Advent, the Fourth Sunday

Drop down dew from above, you heavens, and let the clouds rain down the Just One; let the earth be opened and bring forth a Savior. (cf Isaiah 45:8).

Pour forth, we beseech you, O Lord,
Your Grace into our hearts,
that we, to whom the Incarnation of Christ Your Son
was made known by the message of an Angel,
may by His Passion and Cross
be brought to the glory of His Resurrection.
Who lives and reigns with You in the unity of the Holy Spirit
one God, for ever and ever. Amen.

For ever I will sing the goodness of the Lord. (Psalm 89:2a).

“Now to him who can strengthen (στηρίζω) you, according to my gospel (εὐαγγέλιόν) and the proclamation (κήρυγμα) of Jesus Christ, according to the revelation of the mystery (κατὰ ἀποκάλυψιν μυστηρίου) kept secret (σεσιγημένου) for long ages but now manifested through the prophetic writings and, according to the command of the eternal God, made known (γνωρισθέντος) to all nations to bring about the obedience of faith (ὑπακοὴν πίστεως), to the only wise God, through Jesus Christ be glory forever and ever. Amen. (Romans 16:25-27).”

“I have a secret, do you want to know what it is?” How quickly did your attention pique when you heard that question? Let’s face it, as human beings were are instinctively inquisitive and often throw caution to the wind when it comes to transforming the unknown of secrecy to knowledge that I can grasp and more importantly, use. There is something unsettling at times about a secret. When another announces “I have a secret” implicitly he or she is also saying ‘I have knowledge that you don't.’ Whatever that knowledge might be, when someone ‘has it’ (no matter what the ‘it’ is) one also has a certain power over another that may or may not be manipulated for personal gain. On occasion, as the 'secret holder,' I might choose to let another know. But consider how one tells a secret: generally it is done with a whispery voice accompanied by clandestine gestures and postures to prevent others from knowing whatever it is that I call “secret.”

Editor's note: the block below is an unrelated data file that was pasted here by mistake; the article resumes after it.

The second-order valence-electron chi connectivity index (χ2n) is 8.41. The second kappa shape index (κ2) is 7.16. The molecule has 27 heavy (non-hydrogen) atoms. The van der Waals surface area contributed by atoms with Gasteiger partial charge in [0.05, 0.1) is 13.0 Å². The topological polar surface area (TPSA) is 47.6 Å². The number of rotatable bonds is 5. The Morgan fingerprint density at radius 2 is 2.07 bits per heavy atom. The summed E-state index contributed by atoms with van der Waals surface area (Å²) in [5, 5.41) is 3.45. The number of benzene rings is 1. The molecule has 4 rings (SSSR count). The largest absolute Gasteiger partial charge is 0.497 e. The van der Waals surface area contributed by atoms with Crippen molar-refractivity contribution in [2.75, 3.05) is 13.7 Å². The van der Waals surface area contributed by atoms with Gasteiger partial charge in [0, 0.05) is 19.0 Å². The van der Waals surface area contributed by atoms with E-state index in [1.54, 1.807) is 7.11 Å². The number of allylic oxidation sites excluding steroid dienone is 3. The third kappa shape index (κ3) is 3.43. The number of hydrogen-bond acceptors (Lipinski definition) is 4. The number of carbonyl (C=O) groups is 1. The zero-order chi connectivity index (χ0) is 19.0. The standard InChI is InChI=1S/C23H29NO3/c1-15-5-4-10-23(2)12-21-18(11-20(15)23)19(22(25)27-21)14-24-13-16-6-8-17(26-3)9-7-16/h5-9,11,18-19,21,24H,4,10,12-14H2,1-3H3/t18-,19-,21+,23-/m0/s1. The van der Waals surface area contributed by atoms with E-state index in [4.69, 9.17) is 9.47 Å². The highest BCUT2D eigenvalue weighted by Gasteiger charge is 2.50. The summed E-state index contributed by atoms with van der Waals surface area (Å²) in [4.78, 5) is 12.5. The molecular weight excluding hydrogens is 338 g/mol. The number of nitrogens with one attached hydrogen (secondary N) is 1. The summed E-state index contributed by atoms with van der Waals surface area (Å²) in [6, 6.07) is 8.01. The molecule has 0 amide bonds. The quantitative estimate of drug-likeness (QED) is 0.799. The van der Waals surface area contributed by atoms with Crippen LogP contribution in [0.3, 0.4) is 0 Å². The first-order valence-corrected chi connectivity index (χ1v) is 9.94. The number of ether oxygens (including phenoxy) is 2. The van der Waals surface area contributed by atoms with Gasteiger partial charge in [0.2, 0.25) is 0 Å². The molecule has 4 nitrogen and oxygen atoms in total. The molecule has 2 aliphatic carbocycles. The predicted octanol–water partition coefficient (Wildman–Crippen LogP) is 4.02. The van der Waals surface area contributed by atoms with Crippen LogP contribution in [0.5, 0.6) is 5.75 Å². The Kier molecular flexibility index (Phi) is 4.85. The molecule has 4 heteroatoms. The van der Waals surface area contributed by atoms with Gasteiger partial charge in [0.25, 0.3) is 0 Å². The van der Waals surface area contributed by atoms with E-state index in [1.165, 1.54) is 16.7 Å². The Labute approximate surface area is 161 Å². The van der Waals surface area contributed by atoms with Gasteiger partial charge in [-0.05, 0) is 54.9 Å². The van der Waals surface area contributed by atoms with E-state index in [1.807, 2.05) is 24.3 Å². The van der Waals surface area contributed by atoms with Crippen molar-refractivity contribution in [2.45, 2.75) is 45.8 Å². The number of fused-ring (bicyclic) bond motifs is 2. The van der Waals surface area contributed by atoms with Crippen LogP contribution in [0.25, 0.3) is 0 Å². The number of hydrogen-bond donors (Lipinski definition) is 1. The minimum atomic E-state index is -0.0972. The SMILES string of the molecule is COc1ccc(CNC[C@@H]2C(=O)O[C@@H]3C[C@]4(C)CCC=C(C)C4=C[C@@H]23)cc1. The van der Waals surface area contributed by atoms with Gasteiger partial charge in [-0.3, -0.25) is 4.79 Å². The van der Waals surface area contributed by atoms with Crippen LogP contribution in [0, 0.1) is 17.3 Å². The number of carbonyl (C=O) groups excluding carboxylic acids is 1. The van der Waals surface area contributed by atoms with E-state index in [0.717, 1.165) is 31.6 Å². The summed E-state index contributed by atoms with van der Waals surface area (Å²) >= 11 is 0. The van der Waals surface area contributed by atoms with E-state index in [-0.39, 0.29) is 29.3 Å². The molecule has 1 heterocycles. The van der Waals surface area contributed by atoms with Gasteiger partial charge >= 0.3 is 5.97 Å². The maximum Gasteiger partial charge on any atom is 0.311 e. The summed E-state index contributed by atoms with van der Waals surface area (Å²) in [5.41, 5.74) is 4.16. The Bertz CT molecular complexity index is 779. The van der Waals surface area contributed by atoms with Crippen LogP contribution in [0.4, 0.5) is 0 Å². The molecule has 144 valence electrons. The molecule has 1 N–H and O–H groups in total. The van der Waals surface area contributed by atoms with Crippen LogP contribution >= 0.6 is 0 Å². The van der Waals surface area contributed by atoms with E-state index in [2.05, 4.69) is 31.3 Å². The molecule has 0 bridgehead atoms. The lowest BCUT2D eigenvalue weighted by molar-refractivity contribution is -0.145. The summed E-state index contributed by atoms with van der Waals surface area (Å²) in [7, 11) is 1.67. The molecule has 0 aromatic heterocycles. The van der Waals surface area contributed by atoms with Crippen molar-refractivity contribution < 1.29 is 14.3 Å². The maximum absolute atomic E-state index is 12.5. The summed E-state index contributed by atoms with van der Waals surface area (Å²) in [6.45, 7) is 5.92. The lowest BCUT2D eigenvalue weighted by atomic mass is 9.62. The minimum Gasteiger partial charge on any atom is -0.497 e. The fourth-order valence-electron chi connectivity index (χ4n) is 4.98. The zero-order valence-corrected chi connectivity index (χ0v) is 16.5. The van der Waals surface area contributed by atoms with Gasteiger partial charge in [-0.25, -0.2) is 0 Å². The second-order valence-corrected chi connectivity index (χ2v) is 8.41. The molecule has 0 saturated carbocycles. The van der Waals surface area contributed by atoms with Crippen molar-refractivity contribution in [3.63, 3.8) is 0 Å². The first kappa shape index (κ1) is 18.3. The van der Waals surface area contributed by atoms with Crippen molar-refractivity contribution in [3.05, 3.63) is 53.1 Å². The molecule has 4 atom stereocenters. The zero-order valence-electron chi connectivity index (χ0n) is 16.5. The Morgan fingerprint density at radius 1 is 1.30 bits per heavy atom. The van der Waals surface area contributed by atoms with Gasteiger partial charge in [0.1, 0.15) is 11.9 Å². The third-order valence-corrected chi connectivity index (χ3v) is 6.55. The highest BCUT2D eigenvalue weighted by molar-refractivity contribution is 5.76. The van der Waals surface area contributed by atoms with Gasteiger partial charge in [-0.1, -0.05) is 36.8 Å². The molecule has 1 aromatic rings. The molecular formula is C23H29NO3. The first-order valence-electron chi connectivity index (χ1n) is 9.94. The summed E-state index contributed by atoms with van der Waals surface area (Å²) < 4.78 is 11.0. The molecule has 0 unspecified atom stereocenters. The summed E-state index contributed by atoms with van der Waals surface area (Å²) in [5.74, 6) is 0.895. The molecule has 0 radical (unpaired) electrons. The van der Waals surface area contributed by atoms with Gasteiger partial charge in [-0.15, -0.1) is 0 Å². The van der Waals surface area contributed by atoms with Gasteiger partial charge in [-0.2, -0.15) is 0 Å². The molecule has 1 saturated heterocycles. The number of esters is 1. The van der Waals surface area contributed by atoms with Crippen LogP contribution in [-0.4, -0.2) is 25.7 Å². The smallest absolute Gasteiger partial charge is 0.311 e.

There certainly is a good dimension and proper use of secrecy. This ‘good side’ of secrecy is better expressed by the word confidential, a word grounded in the experience of trust. When we talk, for example, of professional confidentiality it is not so much about having secrets about another in a negative sense. A person is not an ‘it’ whose data or information can be capriciously and whimsically spread about for entertainment or self-aggrandisement. Rather it is about keeping silent when it comes to aspects of another’s life, a silence that is meant to help heal life’s injuries and wounds by respecting the dignity of the human person. It is in this context that Saint Paul speaks of a “secret" (σεσιγημένου, sesigemenou) kept for "long ages but now manifested through the prophetic writings.” The Greek verb σιγάω (sigao) can be translated appropriately as “to keep a secret.” But as is often the case with the ancient biblical languages, there are additional meanings that are quite valid. The difficulty is that many of these other meanings require multiple words if not sentences or a paragraph or two to translate the ancient word more precisely. If all of these words, sentences and paragraphs were employed in the oral proclamation of Sacred Scripture, we might loose the sense of the message because of the verbage. Hence, translators have opted for a paucity of words in proclamation with the intention of keeping our attention on the big-picture of the biblical message. It falls then to ongoing mystagogical catechesis (ongoing unfolding of the Sacred Mystery) to break open deeper layers of meaning that the biblical text conveys in both the literal and spiritual senses. For this reason, the sacred study of our Faith is a necessity! Secondly, it is also the reason why translations must be revised from time to time. As we come to learn more precisely the ancient languages through good scientific and archeological discoveries, translations must then reflect that deeper precision.